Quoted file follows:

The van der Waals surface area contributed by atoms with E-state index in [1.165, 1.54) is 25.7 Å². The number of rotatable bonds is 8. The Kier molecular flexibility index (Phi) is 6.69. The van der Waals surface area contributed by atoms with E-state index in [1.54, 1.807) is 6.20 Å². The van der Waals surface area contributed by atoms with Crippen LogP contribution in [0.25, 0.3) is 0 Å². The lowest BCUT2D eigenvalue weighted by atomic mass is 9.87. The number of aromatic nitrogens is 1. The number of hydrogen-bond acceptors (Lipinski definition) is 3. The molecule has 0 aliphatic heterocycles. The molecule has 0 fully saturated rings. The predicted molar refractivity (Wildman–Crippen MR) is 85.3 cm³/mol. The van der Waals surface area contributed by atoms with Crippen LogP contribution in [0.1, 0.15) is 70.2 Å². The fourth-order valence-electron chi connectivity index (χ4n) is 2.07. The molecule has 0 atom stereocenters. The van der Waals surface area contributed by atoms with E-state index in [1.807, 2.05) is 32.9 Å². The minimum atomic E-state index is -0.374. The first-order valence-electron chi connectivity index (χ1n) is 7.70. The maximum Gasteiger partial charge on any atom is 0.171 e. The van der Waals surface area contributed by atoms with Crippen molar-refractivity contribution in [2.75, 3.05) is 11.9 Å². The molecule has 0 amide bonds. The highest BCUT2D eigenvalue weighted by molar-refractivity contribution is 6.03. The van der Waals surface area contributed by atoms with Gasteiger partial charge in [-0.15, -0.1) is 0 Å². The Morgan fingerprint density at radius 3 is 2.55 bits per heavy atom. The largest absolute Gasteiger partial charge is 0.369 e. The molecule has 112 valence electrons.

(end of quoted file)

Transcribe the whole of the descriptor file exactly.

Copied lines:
The van der Waals surface area contributed by atoms with E-state index in [1.165, 1.54) is 25.7 Å². The number of rotatable bonds is 8. The Kier molecular flexibility index (Phi) is 6.69. The van der Waals surface area contributed by atoms with E-state index in [1.54, 1.807) is 6.20 Å². The van der Waals surface area contributed by atoms with Crippen LogP contribution in [0.25, 0.3) is 0 Å². The lowest BCUT2D eigenvalue weighted by atomic mass is 9.87. The number of aromatic nitrogens is 1. The number of hydrogen-bond acceptors (Lipinski definition) is 3. The molecule has 0 aliphatic heterocycles. The molecule has 0 fully saturated rings. The predicted molar refractivity (Wildman–Crippen MR) is 85.3 cm³/mol. The van der Waals surface area contributed by atoms with Crippen LogP contribution in [0.1, 0.15) is 70.2 Å². The fourth-order valence-electron chi connectivity index (χ4n) is 2.07. The molecule has 0 atom stereocenters. The van der Waals surface area contributed by atoms with E-state index in [1.807, 2.05) is 32.9 Å². The minimum atomic E-state index is -0.374. The first-order valence-electron chi connectivity index (χ1n) is 7.70. The maximum Gasteiger partial charge on any atom is 0.171 e. The van der Waals surface area contributed by atoms with Crippen molar-refractivity contribution in [2.75, 3.05) is 11.9 Å². The molecule has 0 amide bonds. The highest BCUT2D eigenvalue weighted by molar-refractivity contribution is 6.03. The van der Waals surface area contributed by atoms with Gasteiger partial charge in [-0.15, -0.1) is 0 Å². The Morgan fingerprint density at radius 3 is 2.55 bits per heavy atom. The largest absolute Gasteiger partial charge is 0.369 e. The molecule has 112 valence electrons.